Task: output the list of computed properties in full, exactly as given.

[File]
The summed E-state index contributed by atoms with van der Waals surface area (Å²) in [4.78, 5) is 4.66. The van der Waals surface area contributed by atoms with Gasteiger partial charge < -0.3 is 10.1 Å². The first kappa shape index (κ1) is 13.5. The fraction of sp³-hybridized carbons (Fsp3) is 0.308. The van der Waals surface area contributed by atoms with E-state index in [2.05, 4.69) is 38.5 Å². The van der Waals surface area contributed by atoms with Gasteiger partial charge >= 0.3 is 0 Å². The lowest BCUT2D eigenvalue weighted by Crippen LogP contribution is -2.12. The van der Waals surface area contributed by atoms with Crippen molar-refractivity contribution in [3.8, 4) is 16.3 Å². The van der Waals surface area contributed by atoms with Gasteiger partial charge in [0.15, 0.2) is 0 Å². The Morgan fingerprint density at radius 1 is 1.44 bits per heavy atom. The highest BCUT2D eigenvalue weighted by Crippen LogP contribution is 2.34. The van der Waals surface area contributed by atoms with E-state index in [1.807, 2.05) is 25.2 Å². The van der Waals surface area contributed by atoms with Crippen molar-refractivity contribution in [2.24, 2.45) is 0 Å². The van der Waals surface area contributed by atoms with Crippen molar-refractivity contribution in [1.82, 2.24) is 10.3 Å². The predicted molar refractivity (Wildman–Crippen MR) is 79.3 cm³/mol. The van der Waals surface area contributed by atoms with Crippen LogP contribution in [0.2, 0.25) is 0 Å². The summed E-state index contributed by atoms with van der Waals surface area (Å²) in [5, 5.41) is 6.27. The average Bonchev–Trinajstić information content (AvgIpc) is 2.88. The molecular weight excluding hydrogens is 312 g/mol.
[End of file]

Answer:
The summed E-state index contributed by atoms with van der Waals surface area (Å²) in [4.78, 5) is 4.66. The van der Waals surface area contributed by atoms with Gasteiger partial charge < -0.3 is 10.1 Å². The first kappa shape index (κ1) is 13.5. The fraction of sp³-hybridized carbons (Fsp3) is 0.308. The van der Waals surface area contributed by atoms with E-state index in [2.05, 4.69) is 38.5 Å². The van der Waals surface area contributed by atoms with Gasteiger partial charge >= 0.3 is 0 Å². The lowest BCUT2D eigenvalue weighted by Crippen LogP contribution is -2.12. The van der Waals surface area contributed by atoms with Crippen molar-refractivity contribution in [3.8, 4) is 16.3 Å². The van der Waals surface area contributed by atoms with Gasteiger partial charge in [0.15, 0.2) is 0 Å². The Morgan fingerprint density at radius 1 is 1.44 bits per heavy atom. The highest BCUT2D eigenvalue weighted by Crippen LogP contribution is 2.34. The van der Waals surface area contributed by atoms with E-state index in [1.807, 2.05) is 25.2 Å². The van der Waals surface area contributed by atoms with Crippen molar-refractivity contribution in [2.24, 2.45) is 0 Å². The van der Waals surface area contributed by atoms with Crippen molar-refractivity contribution in [1.82, 2.24) is 10.3 Å². The predicted molar refractivity (Wildman–Crippen MR) is 79.3 cm³/mol. The van der Waals surface area contributed by atoms with Crippen LogP contribution in [0.2, 0.25) is 0 Å². The summed E-state index contributed by atoms with van der Waals surface area (Å²) in [5, 5.41) is 6.27. The average Bonchev–Trinajstić information content (AvgIpc) is 2.88. The molecular weight excluding hydrogens is 312 g/mol.